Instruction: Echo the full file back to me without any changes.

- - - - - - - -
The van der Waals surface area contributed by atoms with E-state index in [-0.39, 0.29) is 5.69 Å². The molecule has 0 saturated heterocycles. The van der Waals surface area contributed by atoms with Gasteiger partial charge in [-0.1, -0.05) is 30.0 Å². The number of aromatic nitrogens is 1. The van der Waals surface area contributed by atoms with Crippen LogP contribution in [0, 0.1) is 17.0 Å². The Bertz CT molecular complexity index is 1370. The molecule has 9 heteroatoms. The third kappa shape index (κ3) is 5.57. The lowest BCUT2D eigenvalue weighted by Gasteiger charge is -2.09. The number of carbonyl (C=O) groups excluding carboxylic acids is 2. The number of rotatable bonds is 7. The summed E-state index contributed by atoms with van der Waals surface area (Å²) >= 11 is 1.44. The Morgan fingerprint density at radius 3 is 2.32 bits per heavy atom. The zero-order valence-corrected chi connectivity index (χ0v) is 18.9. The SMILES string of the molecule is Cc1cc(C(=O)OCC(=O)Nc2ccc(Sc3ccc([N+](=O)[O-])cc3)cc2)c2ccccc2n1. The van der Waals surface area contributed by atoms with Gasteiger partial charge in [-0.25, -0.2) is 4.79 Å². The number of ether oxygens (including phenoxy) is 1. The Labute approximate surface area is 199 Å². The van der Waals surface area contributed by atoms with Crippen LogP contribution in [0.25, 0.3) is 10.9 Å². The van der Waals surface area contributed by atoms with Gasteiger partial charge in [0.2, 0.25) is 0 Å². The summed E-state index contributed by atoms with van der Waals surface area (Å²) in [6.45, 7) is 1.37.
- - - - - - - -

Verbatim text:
The van der Waals surface area contributed by atoms with E-state index in [-0.39, 0.29) is 5.69 Å². The molecule has 0 saturated heterocycles. The van der Waals surface area contributed by atoms with Gasteiger partial charge in [-0.1, -0.05) is 30.0 Å². The number of aromatic nitrogens is 1. The van der Waals surface area contributed by atoms with Crippen LogP contribution in [0, 0.1) is 17.0 Å². The Bertz CT molecular complexity index is 1370. The molecule has 9 heteroatoms. The third kappa shape index (κ3) is 5.57. The lowest BCUT2D eigenvalue weighted by Gasteiger charge is -2.09. The number of carbonyl (C=O) groups excluding carboxylic acids is 2. The number of rotatable bonds is 7. The summed E-state index contributed by atoms with van der Waals surface area (Å²) >= 11 is 1.44. The Morgan fingerprint density at radius 3 is 2.32 bits per heavy atom. The zero-order valence-corrected chi connectivity index (χ0v) is 18.9. The SMILES string of the molecule is Cc1cc(C(=O)OCC(=O)Nc2ccc(Sc3ccc([N+](=O)[O-])cc3)cc2)c2ccccc2n1. The van der Waals surface area contributed by atoms with Gasteiger partial charge in [-0.25, -0.2) is 4.79 Å². The number of ether oxygens (including phenoxy) is 1. The Labute approximate surface area is 199 Å². The van der Waals surface area contributed by atoms with Crippen LogP contribution in [0.25, 0.3) is 10.9 Å². The van der Waals surface area contributed by atoms with Gasteiger partial charge in [0.2, 0.25) is 0 Å². The summed E-state index contributed by atoms with van der Waals surface area (Å²) in [6.45, 7) is 1.37.